Each year, it’s the same old political circus.
The provinces hold a press conference to ask Ottawa for bigger health care cheques. The federal government responds by giving them a fraction of what they’re asking for, and by imposing ever-more conditions. Then, the provinces end up accepting this Faustian bargain, preferring to keep their health systems afloat rather than embark upon a long defence of their jurisdictions.
Yet there is a way to put an end to this sad ritual and get Ottawa out of provincial jurisdictions for good. Instead of asking for bigger cheques, the provinces should band together to request tax points from the federal government.
Simply put, this amounts to Ottawa lowering its taxes and leaving more fiscal room to the provinces so that they themselves can collect the revenue they need. This is not a tax increase, but rather a change in the distribution of its collection.
Unlike cheques, tax points vary as a function of the performance of our economy. Their growth is therefore typically faster than that of cheques from Ottawa.
For taxpayers, tax points also offer greater clarity. Instead of Ottawa and the provinces passing the buck back and forth regarding the sorry state of the health care system, the transfer of tax points would give the government of each province sole responsibility for the administration of health care and for the collection of sufficient funds to maintain the system.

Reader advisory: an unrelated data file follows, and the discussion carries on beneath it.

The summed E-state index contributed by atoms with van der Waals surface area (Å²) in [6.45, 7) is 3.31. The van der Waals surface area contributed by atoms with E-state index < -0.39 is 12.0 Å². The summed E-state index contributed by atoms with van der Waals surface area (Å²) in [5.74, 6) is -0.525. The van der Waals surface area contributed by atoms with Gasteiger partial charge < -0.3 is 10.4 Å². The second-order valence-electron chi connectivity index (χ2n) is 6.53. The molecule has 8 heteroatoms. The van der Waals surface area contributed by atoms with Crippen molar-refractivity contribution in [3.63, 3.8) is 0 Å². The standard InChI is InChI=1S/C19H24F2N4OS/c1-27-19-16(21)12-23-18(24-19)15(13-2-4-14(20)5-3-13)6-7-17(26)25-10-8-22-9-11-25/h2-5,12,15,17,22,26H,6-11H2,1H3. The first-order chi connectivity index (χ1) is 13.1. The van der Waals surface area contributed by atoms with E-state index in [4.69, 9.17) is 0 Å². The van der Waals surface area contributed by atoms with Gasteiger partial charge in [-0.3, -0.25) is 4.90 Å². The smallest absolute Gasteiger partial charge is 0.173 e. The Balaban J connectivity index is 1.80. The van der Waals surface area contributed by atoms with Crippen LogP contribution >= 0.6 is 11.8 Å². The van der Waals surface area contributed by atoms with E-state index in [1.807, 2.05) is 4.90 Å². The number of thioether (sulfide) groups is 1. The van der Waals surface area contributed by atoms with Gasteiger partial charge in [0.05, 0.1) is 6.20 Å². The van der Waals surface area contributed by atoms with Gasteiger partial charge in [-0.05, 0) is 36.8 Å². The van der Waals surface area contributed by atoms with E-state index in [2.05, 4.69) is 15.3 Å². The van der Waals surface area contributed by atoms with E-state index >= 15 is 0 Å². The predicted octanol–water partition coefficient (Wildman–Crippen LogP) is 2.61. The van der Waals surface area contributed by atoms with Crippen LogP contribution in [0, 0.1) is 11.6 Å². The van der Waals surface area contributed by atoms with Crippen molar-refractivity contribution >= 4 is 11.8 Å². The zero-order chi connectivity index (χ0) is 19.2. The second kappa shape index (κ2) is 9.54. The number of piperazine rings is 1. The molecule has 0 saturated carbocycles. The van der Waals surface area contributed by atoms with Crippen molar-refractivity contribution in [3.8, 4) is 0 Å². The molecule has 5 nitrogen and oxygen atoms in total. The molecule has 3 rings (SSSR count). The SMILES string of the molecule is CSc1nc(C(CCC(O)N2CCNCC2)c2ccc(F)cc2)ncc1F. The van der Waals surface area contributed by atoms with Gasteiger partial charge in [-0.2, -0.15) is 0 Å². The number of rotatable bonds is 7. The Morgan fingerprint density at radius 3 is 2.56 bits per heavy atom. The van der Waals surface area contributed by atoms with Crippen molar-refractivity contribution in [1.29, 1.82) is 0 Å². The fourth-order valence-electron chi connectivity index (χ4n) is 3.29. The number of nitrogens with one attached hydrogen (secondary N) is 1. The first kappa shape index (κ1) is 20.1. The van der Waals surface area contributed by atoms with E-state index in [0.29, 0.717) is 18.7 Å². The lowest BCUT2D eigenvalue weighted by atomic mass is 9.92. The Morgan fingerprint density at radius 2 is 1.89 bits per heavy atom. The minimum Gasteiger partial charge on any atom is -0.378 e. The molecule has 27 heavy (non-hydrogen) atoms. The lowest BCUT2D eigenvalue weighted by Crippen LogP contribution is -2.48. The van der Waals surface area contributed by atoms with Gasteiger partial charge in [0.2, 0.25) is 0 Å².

But most importantly, with the transfer of these tax points, it would be harder for Ottawa to impose its will in areas of provincial jurisdiction. Federal health ministers, for example, could no longer threaten their provincial counterparts with funding cuts for having dared to allow patients to pay for private care.
This would give our provinces the freedom to experiment and find the best way to solve local problems based on local needs and knowledge, not on Ottawa’s one-size-fits-all approach.